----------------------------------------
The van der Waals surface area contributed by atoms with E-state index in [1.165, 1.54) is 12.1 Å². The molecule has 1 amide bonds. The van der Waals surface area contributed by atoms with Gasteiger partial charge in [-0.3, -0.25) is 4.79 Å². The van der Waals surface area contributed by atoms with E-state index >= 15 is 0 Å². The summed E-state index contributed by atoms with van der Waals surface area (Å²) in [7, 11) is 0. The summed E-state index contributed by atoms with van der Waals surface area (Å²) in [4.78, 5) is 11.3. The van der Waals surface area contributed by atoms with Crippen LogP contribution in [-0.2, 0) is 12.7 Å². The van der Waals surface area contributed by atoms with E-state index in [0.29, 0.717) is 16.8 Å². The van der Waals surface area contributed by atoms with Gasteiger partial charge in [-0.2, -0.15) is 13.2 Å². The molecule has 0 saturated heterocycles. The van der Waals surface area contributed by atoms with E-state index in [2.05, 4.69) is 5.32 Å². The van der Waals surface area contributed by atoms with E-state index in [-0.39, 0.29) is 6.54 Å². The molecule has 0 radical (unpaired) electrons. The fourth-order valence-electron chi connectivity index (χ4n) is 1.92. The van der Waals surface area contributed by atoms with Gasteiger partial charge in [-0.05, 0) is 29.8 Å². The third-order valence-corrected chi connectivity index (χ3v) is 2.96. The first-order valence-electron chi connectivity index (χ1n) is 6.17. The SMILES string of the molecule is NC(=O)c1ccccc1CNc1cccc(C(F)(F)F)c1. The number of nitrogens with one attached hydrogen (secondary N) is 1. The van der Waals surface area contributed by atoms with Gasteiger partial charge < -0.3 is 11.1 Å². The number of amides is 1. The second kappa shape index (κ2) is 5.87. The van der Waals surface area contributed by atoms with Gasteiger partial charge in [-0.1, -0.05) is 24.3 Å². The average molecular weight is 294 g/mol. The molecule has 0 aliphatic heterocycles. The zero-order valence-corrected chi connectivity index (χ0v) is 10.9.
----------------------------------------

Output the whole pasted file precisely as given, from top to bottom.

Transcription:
The van der Waals surface area contributed by atoms with E-state index in [1.165, 1.54) is 12.1 Å². The molecule has 1 amide bonds. The van der Waals surface area contributed by atoms with Gasteiger partial charge in [-0.3, -0.25) is 4.79 Å². The van der Waals surface area contributed by atoms with E-state index >= 15 is 0 Å². The summed E-state index contributed by atoms with van der Waals surface area (Å²) in [7, 11) is 0. The summed E-state index contributed by atoms with van der Waals surface area (Å²) in [4.78, 5) is 11.3. The van der Waals surface area contributed by atoms with Crippen LogP contribution in [-0.2, 0) is 12.7 Å². The van der Waals surface area contributed by atoms with E-state index in [0.29, 0.717) is 16.8 Å². The van der Waals surface area contributed by atoms with Gasteiger partial charge in [-0.2, -0.15) is 13.2 Å². The molecule has 0 saturated heterocycles. The van der Waals surface area contributed by atoms with E-state index in [2.05, 4.69) is 5.32 Å². The van der Waals surface area contributed by atoms with E-state index in [-0.39, 0.29) is 6.54 Å². The molecule has 0 radical (unpaired) electrons. The fourth-order valence-electron chi connectivity index (χ4n) is 1.92. The van der Waals surface area contributed by atoms with Gasteiger partial charge in [-0.05, 0) is 29.8 Å². The third-order valence-corrected chi connectivity index (χ3v) is 2.96. The first-order valence-electron chi connectivity index (χ1n) is 6.17. The SMILES string of the molecule is NC(=O)c1ccccc1CNc1cccc(C(F)(F)F)c1. The number of nitrogens with one attached hydrogen (secondary N) is 1. The van der Waals surface area contributed by atoms with Gasteiger partial charge < -0.3 is 11.1 Å². The number of amides is 1. The second kappa shape index (κ2) is 5.87. The van der Waals surface area contributed by atoms with Gasteiger partial charge in [-0.1, -0.05) is 24.3 Å². The average molecular weight is 294 g/mol. The molecule has 0 aliphatic heterocycles. The zero-order valence-corrected chi connectivity index (χ0v) is 10.9.